"(ii) The victim was a participant in or consented to the defendant's conduct as set forth in section 1311(d) of this title or was a participant in or consented to the killing.

"(iii) The defendant was under duress although not such duress as to constitute a defense to prosecution under section 309 of this title (relating to duress).

"(e) Guilty pleas and non-jury trials. -- In cases of pleas of guilty, or trial by court, the court shall impose sentence in accordance with Rules of Criminal Procedure as promulgated by the Supreme Court of Pennsylvania."*fn3 Act of December 6, 1972, P.L. 1482, No. 334, amended December 30, 1974, P.L. 1052, No. 345, 18 P.S. § 1311. (Emphasis added.)

Because appellant killed a "public servant concerned in official detention," while no mitigating circumstances were present, appellant could very well have been sentenced to death for the murder. This fact, however, is of no moment to appellant.

In Brady v. United States, 397 U.S. 742, 90 S.Ct. 1463, 25 L.Ed.2d 747 (1970) and North Carolina v. Alford, 400 U.S. 25, 91 S.Ct. 160, 27 L.Ed.2d 162 (1970), the United States Supreme Court dealt with arguments identical with that which is raised by appellant. In both cases, the defendants argued

[ 475 Pa. Page 431]

    that their guilty pleas*fn4 were coerced by a fear of death. In Alford, 400 U.S. at 31, 91 S.Ct. at 164, the court stated:

[ 475 Pa. Page 432]

"We held in Brady v. United States, 397 U.S. 742, 90 S.Ct. 1463, 25 L.Ed.2d 747 (1970), that a plea of guilty which would not have been entered except for the defendant's desire to avoid a possible death penalty and to limit the maximum penalty to life imprisonment or a term of years was not for that reason compelled within the meaning of the Fifth Amendment. Jackson established no new test for determining the validity of guilty pleas. The standard was and remains whether the plea represents a voluntary and intelligent choice among the alternative courses of action open to the defendant. See Boykin v. Alabama, 395 U.S. 238, 242, 89 S.Ct. 1709, 23 L.Ed.2d 274 (1969); Machibroda v. United States, 368 U.S. 487, 493, 82 S.Ct. 510, 7 L.Ed.2d 473 (1962); Kercheval v. United States, 274 U.S. 220, 223, 47 S.Ct. 582, 71 L.Ed. 1009 (1927). That he would not have pleaded except for the opportunity to limit the possible penalty does not necessarily demonstrate that the plea of guilty was not the product of a free and rational choice, especially where the defendant was represented by competent counsel whose Page 432} advice was that the plea would be to the defendant's advantage. . . ."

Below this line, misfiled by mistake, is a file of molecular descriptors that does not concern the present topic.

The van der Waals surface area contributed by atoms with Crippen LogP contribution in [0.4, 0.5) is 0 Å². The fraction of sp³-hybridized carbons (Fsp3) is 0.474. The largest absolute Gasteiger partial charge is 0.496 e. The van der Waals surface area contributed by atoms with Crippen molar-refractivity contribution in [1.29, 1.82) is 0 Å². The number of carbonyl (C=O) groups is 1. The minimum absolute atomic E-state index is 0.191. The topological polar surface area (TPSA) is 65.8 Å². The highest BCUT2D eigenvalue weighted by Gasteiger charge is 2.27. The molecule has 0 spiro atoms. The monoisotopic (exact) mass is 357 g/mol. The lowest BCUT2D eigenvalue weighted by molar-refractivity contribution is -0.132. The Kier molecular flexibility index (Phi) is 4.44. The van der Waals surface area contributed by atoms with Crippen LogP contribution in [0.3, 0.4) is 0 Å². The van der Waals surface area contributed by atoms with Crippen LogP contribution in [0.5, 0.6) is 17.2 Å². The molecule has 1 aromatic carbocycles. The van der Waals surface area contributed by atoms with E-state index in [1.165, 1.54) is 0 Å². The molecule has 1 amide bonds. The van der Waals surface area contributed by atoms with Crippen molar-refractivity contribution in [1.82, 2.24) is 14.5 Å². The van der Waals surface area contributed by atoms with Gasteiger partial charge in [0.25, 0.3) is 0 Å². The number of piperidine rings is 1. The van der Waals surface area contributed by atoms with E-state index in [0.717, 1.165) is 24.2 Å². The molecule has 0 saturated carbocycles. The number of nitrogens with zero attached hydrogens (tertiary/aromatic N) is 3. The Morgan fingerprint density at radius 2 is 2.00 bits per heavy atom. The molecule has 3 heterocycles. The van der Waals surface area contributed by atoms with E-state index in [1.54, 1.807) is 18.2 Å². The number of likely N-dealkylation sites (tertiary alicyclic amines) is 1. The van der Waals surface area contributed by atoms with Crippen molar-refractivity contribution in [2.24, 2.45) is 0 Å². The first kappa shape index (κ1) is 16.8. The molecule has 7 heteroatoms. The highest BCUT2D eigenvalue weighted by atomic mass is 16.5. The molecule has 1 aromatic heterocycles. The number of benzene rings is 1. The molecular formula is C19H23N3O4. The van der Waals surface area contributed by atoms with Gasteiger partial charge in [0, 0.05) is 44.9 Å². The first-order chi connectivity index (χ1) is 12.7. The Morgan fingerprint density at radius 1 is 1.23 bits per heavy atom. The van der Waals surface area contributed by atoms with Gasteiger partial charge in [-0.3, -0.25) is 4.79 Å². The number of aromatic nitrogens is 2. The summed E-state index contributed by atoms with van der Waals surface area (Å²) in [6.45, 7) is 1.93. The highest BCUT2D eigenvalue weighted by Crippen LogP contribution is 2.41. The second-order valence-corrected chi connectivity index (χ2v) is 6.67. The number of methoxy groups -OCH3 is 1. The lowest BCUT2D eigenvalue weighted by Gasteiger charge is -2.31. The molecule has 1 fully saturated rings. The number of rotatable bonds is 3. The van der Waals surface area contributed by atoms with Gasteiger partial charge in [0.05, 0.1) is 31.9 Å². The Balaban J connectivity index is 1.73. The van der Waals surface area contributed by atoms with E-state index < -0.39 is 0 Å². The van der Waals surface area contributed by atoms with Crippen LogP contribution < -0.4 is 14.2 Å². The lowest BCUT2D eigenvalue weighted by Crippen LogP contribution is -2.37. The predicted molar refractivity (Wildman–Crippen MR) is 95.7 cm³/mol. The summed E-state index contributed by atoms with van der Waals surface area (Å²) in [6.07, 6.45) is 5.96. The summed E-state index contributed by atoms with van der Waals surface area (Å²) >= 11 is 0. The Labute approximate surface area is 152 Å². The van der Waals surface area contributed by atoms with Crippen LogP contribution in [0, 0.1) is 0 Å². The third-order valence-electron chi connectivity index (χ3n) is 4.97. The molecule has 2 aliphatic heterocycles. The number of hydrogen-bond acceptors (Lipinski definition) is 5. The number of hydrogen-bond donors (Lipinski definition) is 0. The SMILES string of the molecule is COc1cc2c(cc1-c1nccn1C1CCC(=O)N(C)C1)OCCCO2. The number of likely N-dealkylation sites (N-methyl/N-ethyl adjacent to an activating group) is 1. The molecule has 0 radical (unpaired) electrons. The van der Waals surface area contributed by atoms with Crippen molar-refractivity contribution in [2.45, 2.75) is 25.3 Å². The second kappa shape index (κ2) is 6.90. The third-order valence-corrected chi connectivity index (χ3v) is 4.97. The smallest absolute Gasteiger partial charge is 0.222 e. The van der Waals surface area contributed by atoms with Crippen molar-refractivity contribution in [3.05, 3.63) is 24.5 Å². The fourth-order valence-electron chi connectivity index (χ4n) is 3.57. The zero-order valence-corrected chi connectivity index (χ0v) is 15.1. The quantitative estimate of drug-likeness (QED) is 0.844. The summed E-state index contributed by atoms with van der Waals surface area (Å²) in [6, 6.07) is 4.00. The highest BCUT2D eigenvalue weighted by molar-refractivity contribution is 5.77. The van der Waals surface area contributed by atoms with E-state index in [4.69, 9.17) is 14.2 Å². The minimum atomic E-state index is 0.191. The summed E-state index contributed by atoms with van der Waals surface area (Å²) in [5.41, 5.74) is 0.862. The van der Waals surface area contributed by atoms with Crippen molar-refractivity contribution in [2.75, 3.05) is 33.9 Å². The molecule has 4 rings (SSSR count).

This court, in Commonwealth v. Melton, 465 Pa. 529, 539-40, 351 A.2d 221 (1976), adhered to the reasoning of Brady, supra, and Alford, supra :

"That U.S. v. Jackson, 390 U.S. 570, 88 S.Ct. 1209, 20 L.Ed.2d 138 (1968), is entitled to no broader reading is evident from the Supreme Court's decision in Brady v. U.S. [supra]. The Court there declined to order the vacation of a guilty plea shown to have been induced by fear of the jury-imposed death penalty permitted under the provision of the Federal Kidnapping Act and found unconstitutional in Jackson. The Court stressed that Jackson 'neither fashioned a new standard for judging the validity of guilty pleas nor mandated a new application of the test theretofore fashioned by courts and since reiterated that guilty pleas are valid if both "voluntary" and "intelligent."' 397 U.S. at 747, 90 S.Ct. at 1468, 25 L.Ed.2d at 756. Again, in North Carolina v. Alford, [supra], the Court said:

'That [a defendant] would not have pleaded except for the opportunity to limit the possible penalty does not necessarily demonstrate that the plea of guilty was not the product of a free and rational choice, especially where the defendant was represented by competent counsel whose advice was that the plea would be to the defendant's advantage.'

"We believe the present case to be controlled by these decisions. Appellant has failed to demonstrate that his confession was not voluntary and intelligent; the mere fact that he alleges that it was induced by fear of the imposition of the death penalty by a supposedly 'hanging jury' is, by itself, insufficient to vitiate the plea."